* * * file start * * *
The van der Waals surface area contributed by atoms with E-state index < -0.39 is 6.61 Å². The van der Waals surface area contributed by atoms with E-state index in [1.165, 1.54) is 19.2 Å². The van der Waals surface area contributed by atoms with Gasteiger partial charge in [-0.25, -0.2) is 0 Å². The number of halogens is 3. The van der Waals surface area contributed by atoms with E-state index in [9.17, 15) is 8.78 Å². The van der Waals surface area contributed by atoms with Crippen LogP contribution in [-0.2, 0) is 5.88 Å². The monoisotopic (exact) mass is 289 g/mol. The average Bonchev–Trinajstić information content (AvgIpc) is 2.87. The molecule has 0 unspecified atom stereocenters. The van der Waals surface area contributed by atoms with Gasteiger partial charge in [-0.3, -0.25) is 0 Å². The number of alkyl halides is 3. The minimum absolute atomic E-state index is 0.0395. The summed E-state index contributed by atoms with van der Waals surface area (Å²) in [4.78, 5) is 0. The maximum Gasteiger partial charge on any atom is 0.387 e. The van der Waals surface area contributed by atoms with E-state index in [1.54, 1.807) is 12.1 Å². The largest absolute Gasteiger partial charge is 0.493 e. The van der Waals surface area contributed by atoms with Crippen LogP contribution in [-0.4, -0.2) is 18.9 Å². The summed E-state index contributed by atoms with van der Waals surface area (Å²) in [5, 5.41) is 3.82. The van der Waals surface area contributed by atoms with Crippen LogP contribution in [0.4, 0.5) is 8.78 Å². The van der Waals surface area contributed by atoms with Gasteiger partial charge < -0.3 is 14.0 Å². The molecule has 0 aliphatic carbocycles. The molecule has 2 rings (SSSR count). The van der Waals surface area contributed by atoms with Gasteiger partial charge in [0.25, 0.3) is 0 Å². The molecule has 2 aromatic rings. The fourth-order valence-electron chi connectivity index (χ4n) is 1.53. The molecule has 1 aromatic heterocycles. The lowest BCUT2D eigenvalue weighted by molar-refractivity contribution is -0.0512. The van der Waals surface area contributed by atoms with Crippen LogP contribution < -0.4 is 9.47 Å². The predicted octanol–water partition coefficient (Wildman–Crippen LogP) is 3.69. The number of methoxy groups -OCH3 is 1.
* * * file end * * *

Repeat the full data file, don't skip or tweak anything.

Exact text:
The van der Waals surface area contributed by atoms with E-state index < -0.39 is 6.61 Å². The van der Waals surface area contributed by atoms with E-state index in [1.165, 1.54) is 19.2 Å². The van der Waals surface area contributed by atoms with Gasteiger partial charge in [-0.25, -0.2) is 0 Å². The number of halogens is 3. The van der Waals surface area contributed by atoms with E-state index in [9.17, 15) is 8.78 Å². The van der Waals surface area contributed by atoms with Crippen LogP contribution in [-0.2, 0) is 5.88 Å². The monoisotopic (exact) mass is 289 g/mol. The average Bonchev–Trinajstić information content (AvgIpc) is 2.87. The molecule has 0 unspecified atom stereocenters. The van der Waals surface area contributed by atoms with Gasteiger partial charge in [-0.3, -0.25) is 0 Å². The number of alkyl halides is 3. The minimum absolute atomic E-state index is 0.0395. The summed E-state index contributed by atoms with van der Waals surface area (Å²) in [4.78, 5) is 0. The maximum Gasteiger partial charge on any atom is 0.387 e. The van der Waals surface area contributed by atoms with E-state index in [1.54, 1.807) is 12.1 Å². The largest absolute Gasteiger partial charge is 0.493 e. The van der Waals surface area contributed by atoms with Crippen LogP contribution in [-0.4, -0.2) is 18.9 Å². The summed E-state index contributed by atoms with van der Waals surface area (Å²) in [5, 5.41) is 3.82. The van der Waals surface area contributed by atoms with Crippen LogP contribution in [0.4, 0.5) is 8.78 Å². The van der Waals surface area contributed by atoms with Gasteiger partial charge < -0.3 is 14.0 Å². The molecule has 0 aliphatic carbocycles. The molecule has 2 rings (SSSR count). The van der Waals surface area contributed by atoms with Gasteiger partial charge in [0.25, 0.3) is 0 Å². The molecule has 2 aromatic rings. The fourth-order valence-electron chi connectivity index (χ4n) is 1.53. The molecule has 1 aromatic heterocycles. The lowest BCUT2D eigenvalue weighted by molar-refractivity contribution is -0.0512. The van der Waals surface area contributed by atoms with Crippen LogP contribution < -0.4 is 9.47 Å². The predicted octanol–water partition coefficient (Wildman–Crippen LogP) is 3.69. The number of methoxy groups -OCH3 is 1.